Fjords, mountains and beaches

Morgan, the executive assistant for the Outdoor Swimming Society, explores the highest mountains, deepest fjords and desolate beaches of the western and central fjord regions of Norway

A three-week trip to Central and Western Norway just after starting my role as the executive assistant to the Outdoor Swimming Society provided my husband and I (and our not so willing dog) with a perfect excuse to challenge ourselves to swim every day in new waters.

The clear skies and warm air temperatures meant the cool waters fed by meltwater from snow patches and glaciers were a welcome relief to all of us. We wound our way around fjords, up mountain passes and to wild west coast beaches, dipping wherever we could and sometimes tentatively swimming for a few chance minutes before warming up in the sunshine.

Whilst we swam in over twenty different places, we had ten spots that really stood out. Find this collection on the wildswim map here.



After heading east from Bergen, we sought out the remote farm of Kjeasen, perched 150 m above Eidforden.  After returning from a hot vertical climb up to the farm we scrambled down to a small beach next to the lakeshore, overlooking the hydropower station. A huge glacial valley lay before us and we dipped in the bright green fjord, a spectacular colour we would become familiar with over the next three weeks.

Find the swim spot here.


Heading towards the Jotenheim and Norway’s highest mountains, we came upon a plateau scattered with crystal clear lakes, all along one of the most beautiful roads in Norway. This lake was right next to the road and so was calling us for a quick dip. With our wetsuits on we were able to stay in for around 10 minutes and managed a swim over to the snow patch feeding the lake.

Find the swim spot here.


As a glaciologist in a previous life I had to visit Nigardsbreen; one of the most spectacular glaciers in Norway. We parked at the far end of the glacial valley and walked along the flat valley bottom, stopping for a very quick dip in a quiet corner of the lake with the glacier as a backdrop. Breathtaking in more than one way…

Find the swim spot here.

Øvre Hervavatnet

Dying for another swim, we made our way along the road that winds its way into the Jotumheim. We parked up next to a reservoir and, with the sun beating down on us, had another quick swim and then basked in the sun with our picnic. Travelling further north along the road we then came across a beautiful patchwork of small lakes overlooking the highest mountains of the park – whilst this spot was spectacular, we were happy we had swum earlier, away from the crowds, which this viewpoint drew in.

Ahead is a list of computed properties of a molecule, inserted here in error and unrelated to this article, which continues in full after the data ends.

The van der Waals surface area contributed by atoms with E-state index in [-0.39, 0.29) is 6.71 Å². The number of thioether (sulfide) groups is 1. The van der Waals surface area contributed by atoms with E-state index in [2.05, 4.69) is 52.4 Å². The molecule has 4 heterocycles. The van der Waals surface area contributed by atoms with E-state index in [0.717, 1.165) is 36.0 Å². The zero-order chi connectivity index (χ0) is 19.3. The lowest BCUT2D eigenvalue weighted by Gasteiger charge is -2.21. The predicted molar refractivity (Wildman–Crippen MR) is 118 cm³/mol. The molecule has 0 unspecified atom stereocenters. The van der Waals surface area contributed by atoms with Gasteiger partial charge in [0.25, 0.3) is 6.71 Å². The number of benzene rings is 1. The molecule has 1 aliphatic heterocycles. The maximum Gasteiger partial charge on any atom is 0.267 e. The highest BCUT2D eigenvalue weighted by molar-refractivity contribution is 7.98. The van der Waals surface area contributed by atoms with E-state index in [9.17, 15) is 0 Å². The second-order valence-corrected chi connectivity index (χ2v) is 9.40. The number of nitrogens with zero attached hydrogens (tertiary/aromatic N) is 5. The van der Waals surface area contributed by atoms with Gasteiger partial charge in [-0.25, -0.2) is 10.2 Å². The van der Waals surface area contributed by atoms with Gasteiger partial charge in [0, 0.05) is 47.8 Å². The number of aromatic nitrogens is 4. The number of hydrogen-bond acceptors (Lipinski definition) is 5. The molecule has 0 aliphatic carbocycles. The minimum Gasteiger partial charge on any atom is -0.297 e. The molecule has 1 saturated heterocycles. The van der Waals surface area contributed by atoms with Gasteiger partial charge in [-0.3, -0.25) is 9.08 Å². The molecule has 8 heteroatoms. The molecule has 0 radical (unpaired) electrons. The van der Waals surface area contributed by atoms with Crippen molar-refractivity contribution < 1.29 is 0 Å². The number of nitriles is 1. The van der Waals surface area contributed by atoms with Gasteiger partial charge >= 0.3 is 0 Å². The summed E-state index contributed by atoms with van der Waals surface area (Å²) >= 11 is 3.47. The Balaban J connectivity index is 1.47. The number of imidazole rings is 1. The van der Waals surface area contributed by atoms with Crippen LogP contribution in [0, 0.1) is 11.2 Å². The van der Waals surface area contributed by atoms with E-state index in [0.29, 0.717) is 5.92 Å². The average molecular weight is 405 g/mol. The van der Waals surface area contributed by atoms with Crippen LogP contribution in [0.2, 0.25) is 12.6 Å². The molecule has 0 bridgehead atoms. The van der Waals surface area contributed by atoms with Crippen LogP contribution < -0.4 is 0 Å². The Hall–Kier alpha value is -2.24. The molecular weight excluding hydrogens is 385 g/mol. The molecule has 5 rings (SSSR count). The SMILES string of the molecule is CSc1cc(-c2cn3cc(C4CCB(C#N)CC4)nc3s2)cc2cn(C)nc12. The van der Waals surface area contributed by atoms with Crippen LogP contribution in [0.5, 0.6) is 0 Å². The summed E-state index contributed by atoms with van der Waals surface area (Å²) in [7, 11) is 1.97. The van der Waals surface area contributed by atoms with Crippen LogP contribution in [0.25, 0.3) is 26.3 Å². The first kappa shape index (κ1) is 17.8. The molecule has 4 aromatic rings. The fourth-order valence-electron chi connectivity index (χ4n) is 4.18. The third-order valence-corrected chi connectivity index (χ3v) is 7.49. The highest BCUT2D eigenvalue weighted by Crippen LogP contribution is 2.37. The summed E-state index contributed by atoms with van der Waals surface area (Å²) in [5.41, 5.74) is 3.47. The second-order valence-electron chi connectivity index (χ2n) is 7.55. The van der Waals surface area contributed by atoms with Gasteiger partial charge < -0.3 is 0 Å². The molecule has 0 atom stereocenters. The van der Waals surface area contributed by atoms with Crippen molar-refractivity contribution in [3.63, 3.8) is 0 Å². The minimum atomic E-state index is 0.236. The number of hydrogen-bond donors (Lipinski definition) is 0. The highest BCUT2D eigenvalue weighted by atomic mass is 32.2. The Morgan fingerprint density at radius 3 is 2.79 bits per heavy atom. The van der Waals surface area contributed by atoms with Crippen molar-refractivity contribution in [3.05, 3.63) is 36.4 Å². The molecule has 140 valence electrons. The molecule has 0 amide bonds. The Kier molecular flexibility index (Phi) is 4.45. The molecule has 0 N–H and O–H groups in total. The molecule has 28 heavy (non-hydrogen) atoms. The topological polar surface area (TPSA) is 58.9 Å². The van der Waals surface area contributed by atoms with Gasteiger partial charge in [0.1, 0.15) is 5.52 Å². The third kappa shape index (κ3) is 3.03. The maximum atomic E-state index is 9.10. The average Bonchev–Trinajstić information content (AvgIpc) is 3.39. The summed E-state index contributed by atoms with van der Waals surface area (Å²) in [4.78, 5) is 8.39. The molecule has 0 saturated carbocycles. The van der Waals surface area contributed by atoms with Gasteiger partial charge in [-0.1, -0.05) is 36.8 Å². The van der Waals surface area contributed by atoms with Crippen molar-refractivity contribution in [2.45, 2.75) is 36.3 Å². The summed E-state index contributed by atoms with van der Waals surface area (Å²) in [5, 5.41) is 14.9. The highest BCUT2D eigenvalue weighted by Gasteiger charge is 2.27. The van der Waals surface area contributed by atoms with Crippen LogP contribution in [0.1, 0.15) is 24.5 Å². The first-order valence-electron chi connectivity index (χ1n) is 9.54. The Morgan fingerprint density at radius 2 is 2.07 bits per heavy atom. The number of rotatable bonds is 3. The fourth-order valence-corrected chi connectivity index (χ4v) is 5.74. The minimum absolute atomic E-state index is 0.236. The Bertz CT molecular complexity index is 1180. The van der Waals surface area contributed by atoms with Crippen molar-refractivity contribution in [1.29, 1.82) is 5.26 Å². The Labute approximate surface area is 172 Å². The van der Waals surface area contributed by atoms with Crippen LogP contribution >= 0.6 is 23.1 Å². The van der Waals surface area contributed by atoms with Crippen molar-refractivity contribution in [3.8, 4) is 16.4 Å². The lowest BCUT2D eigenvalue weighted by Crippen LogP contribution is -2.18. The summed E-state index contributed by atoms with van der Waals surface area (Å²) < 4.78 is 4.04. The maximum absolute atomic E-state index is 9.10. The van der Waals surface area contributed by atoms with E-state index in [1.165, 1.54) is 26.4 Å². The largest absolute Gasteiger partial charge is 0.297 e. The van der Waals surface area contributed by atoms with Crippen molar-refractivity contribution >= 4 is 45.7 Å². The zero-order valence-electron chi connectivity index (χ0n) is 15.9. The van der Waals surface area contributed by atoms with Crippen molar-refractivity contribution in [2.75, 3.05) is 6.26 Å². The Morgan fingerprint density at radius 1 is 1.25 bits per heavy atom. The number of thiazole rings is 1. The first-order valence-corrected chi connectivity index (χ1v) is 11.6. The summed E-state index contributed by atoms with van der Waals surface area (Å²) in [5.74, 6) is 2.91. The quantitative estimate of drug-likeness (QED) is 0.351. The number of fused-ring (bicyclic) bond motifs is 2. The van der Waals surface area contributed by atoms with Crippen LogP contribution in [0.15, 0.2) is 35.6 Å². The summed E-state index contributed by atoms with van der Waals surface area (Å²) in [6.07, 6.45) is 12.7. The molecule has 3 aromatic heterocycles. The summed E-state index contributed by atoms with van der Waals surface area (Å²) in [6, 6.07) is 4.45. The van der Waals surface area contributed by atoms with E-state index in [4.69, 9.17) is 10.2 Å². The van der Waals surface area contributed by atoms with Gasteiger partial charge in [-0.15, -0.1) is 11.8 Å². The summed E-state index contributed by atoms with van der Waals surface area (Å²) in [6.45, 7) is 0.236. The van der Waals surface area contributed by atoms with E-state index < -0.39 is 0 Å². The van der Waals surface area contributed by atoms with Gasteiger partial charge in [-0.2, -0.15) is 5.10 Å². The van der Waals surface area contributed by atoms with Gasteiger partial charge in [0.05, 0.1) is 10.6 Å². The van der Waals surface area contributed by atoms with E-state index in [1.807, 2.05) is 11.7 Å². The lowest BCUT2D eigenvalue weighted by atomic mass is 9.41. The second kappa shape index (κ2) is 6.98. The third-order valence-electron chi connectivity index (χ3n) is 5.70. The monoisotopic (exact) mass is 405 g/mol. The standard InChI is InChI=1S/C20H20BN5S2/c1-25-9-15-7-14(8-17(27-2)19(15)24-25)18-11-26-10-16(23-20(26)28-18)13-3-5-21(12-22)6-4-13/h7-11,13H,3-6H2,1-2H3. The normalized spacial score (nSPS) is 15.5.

Find the swim spot here.


As we made our way down the Bøverdalen valley a green, sparkling river flowed alongside the road. At the first opportunity we were in the shallow sediment-filled waters, and, for the first time since being in Norway, had found our first spot where we could stay in for more than ten minutes, so welcome in the increasingly hot weather.

Find the swim spot here.


After a few days in the Jotunheim we headed for the coast, via some unplanned swim spots on the way. We came across the Gudbrandsdalslagen gorge accidentally, but didn’t regret stopping to jump from the gorge sides into the deep clear gorge and watch fish beat the upstream current underneath us.

Find the swim spot here.


As we made our way to the coast we took a detour up the Trollstigen pass. Stopping at the top, high above the rest of Norway and nestled in a mountainous glacial valley, we swam early in the morning in a clear calm lake, making bubbles and enjoying the warmer water, which allowed us to swim along the lake before warming up with our morning coffee.

Find the swim spot here.


We reached the coast, relieved we were away from coach tours and motorhomes. After stopping in Alesund, a spectacular western coastal port, we travelled on a road close to the sea as far as the small island of Alnes, where we found a sandy beach next to the lighthouse, and dipped in the cold Norwegian sea, feeling in awe of the huge Arctic sea that stretched before us.

Find the swim spot here.


Heading down the west coast, we visited the campsite at Refviksanden for a rare and welcome shower. During the hot, calm day the award-wining beach was packed, but as the weather turned blustery and cool the next morning we had it to ourselves, and the relatively warm, shallow water was perfect for swimming.

Find the swim spot here.



It was nearing the end of our trip, so we turned our route into a loop and visited Fjaerland, a place I had been before and loved. After visiting Flatbreen, a glacier high above the fjord, we dipped in the chilly and deep waters of Fjaerlandsfjorden from the mooring in Fjaerland, Norway’s book town, and followed it with a cold locally-made beer in the pub.

Find the swim spot here.

For more Scandinavian swimming inspiration check out Wild Guide Scandinavia, which takes you from high above the Arctic Circle to the very south of Sweden and Denmark, with secret beaches, fantastic hikes, canoe trips and boat adventures along the way.

You can purchase a copy of Wild Guide Scandinavia from the publisher by following this link.

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Morgan Jones